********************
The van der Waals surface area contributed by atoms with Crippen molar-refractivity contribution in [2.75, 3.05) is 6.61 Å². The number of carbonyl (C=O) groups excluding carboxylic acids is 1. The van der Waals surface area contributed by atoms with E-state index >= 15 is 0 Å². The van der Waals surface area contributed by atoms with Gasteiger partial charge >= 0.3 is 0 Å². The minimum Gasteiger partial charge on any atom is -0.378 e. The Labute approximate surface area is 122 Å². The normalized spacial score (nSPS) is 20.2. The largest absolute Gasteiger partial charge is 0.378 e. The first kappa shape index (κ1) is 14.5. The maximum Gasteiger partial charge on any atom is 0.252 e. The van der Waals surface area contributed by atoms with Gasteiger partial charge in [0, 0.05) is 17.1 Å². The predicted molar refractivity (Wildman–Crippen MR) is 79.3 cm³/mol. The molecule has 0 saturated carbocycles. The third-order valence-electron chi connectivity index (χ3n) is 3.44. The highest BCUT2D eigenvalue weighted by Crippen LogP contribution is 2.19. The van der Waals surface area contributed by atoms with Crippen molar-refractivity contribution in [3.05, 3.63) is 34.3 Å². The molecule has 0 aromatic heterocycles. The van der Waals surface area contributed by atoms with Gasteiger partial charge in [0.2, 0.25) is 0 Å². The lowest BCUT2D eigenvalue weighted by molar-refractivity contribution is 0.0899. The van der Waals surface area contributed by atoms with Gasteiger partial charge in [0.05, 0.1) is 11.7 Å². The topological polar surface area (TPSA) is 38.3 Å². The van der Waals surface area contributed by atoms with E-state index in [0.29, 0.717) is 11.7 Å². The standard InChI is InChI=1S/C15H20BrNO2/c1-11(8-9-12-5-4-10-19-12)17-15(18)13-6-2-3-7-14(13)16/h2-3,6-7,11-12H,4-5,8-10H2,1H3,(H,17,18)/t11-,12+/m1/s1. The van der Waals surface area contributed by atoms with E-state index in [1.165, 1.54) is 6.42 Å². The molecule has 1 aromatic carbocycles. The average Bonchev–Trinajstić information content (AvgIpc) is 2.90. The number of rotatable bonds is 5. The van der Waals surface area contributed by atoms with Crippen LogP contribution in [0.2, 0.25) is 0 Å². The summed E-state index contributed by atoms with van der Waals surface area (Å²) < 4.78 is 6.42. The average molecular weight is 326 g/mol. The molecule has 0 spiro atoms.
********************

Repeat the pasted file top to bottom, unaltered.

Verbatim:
The van der Waals surface area contributed by atoms with Crippen molar-refractivity contribution in [2.75, 3.05) is 6.61 Å². The number of carbonyl (C=O) groups excluding carboxylic acids is 1. The van der Waals surface area contributed by atoms with E-state index >= 15 is 0 Å². The van der Waals surface area contributed by atoms with Gasteiger partial charge >= 0.3 is 0 Å². The minimum Gasteiger partial charge on any atom is -0.378 e. The Labute approximate surface area is 122 Å². The normalized spacial score (nSPS) is 20.2. The largest absolute Gasteiger partial charge is 0.378 e. The first kappa shape index (κ1) is 14.5. The maximum Gasteiger partial charge on any atom is 0.252 e. The van der Waals surface area contributed by atoms with Gasteiger partial charge in [0, 0.05) is 17.1 Å². The predicted molar refractivity (Wildman–Crippen MR) is 79.3 cm³/mol. The molecule has 0 saturated carbocycles. The third-order valence-electron chi connectivity index (χ3n) is 3.44. The highest BCUT2D eigenvalue weighted by Crippen LogP contribution is 2.19. The van der Waals surface area contributed by atoms with Crippen molar-refractivity contribution in [3.05, 3.63) is 34.3 Å². The molecule has 0 aromatic heterocycles. The van der Waals surface area contributed by atoms with Gasteiger partial charge in [0.2, 0.25) is 0 Å². The lowest BCUT2D eigenvalue weighted by molar-refractivity contribution is 0.0899. The van der Waals surface area contributed by atoms with Gasteiger partial charge in [0.05, 0.1) is 11.7 Å². The topological polar surface area (TPSA) is 38.3 Å². The van der Waals surface area contributed by atoms with E-state index in [0.29, 0.717) is 11.7 Å². The standard InChI is InChI=1S/C15H20BrNO2/c1-11(8-9-12-5-4-10-19-12)17-15(18)13-6-2-3-7-14(13)16/h2-3,6-7,11-12H,4-5,8-10H2,1H3,(H,17,18)/t11-,12+/m1/s1. The van der Waals surface area contributed by atoms with E-state index in [1.165, 1.54) is 6.42 Å². The molecule has 1 aromatic carbocycles. The average Bonchev–Trinajstić information content (AvgIpc) is 2.90. The number of rotatable bonds is 5. The van der Waals surface area contributed by atoms with Crippen LogP contribution in [0.2, 0.25) is 0 Å². The summed E-state index contributed by atoms with van der Waals surface area (Å²) < 4.78 is 6.42. The average molecular weight is 326 g/mol. The molecule has 0 spiro atoms.